Fiona Bruce and the team are inside an active air base at Marham in Norfolk, home to the RAF's longest-serving squadron as it celebrates its centenary year.
Objects brought in include a gold cup boasting a handsome history as well as a stunning valuation, a poignant book depicting the hard life of a Victorian orphan, and - in another break with tradition - two tattoo artists demonstrate a new form of artistic endeavour.
Crazy about Costume Jewellery?
At RAF Marham, specialist Judith Miller set Fiona and the visitors a pretty tricky task; to work out which of these three pieces of costume jewellery is the basic and worth £200, which is the better at £900 and which one would fetch £2000.
Costume jewellery has been around for centuries – even the ancient Egyptians wore it. In the simplest terms it is jewellery made from non-precious stones and materials. It’s designed to be worn every day and because of that, people often assume it’s not worth very much. However, as you can see, that’s not always the case. As there’s very little intrinsic value to the materials, the design and the maker become very important in determining how desirable and therefore how valuable the jewellery is.
So which is which?
(See picture gallery)
BASIC: This piece dates from the 1960’s and was designed by a man called Stanley Hagler. He’s a good name to look out for but this piece is heavy and rather difficult to wear. This detracts from the desirability a little and it is worth about £200.
BETTER: This moon pin is by Joseff of Hollywood and dates from the 1940’s. The design embodies Hollywood glamour of that era and Judith gets admiring comments whenever she wears it, especially because the eyes move. This piece is worth £900.
BEST: This poinsettia brooch was designed by a man called Alfred Philippe for a company called Trifari. Although not precious jewels, the brooch is incredibly well made and was produced by one of the most sought after designers. As a result, it has both rarity and desirability and is worth £2,000.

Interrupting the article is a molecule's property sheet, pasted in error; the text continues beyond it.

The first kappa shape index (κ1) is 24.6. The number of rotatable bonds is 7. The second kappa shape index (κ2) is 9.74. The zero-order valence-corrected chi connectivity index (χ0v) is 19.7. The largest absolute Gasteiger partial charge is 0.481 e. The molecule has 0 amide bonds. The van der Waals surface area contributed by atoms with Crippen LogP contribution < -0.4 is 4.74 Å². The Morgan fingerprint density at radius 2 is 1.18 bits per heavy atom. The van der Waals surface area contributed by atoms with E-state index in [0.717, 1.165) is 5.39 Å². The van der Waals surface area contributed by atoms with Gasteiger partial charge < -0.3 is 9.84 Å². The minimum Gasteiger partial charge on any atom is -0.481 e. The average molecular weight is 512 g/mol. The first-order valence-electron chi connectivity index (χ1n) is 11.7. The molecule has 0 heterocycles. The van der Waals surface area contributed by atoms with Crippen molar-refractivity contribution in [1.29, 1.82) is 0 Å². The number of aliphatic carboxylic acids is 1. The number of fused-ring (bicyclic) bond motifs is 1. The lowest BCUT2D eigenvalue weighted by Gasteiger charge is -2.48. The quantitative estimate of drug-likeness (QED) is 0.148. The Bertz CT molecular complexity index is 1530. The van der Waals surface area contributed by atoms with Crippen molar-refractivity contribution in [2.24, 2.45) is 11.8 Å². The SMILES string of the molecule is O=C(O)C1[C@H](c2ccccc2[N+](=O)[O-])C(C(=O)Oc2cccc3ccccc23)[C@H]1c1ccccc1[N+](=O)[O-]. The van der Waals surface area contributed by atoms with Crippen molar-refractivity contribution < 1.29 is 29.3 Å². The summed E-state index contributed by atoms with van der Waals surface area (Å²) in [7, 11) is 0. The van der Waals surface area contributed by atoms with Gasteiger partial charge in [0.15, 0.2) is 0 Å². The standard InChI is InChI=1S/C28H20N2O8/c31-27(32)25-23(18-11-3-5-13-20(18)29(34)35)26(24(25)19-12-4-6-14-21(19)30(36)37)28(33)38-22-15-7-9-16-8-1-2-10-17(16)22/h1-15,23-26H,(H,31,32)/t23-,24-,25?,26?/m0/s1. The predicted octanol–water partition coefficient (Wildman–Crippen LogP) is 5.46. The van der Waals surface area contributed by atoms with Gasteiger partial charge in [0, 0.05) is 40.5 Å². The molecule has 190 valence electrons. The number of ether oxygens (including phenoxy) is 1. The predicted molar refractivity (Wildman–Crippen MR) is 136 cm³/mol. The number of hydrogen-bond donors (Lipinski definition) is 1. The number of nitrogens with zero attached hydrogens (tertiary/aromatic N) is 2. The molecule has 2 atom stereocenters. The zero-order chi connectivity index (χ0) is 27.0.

More about the designers…
Hagler began designing costume jewellery in the 1950’s. He certainly had an impressive client list and designed for people like the Duchess of Windsor. His clients would bring their outfits to him and he would design a piece of jewellery to go with it. One way to tell an early piece of Hagler jewellery is by the label. Before 1982, they were simply labelled ‘Stanley Hagler’, but post-1982 he changed it to ‘Stanley Hagler N.Y.C.’
Joseff of Hollywood
Eugene Joseff was born in Chicago in 1905. In the late 1920’s he moved to Hollywood and began designing jewellery for Hollywood movies. His jewellery appeared in movies such as Gone with the Wind, Around the World in Eighty Days and Ben Hur. Joseff kept the copyright to the designs and had some limited edition pieces made from non-precious material – he wanted women to look and feel as glamorous as the movie stars.
Trifari & Alfred Philippe
Gustavo Trifari was born in Naples but later moved to New York where he joined forces with Leo Krussman and Carl Fishel to form the company. However it wasn’t until they were joined by head designer Alfred Philippe in 1930 that they really started making costume jewellery of note. Philippe actually began his career by designing precious jewellery for Van Cleef & Arpels but after the depression in the 1920’s, he moved to Trifari. He kept the same designs but made them with non-precious materials. The Best brooch seen here was originally designed to be rubies and diamonds but instead he substituted them with rhinestones.
Did you know?
Even the Royal family have been seen out and about in costume jewellery!
If you have some costume jewellery at home that you’d like to know more about, why not bring it along to one of Antiques Roadshow valuation days. Dates and venues for 2013 will be available on our Homepage soon.
|Series Editor||Simon Shaw|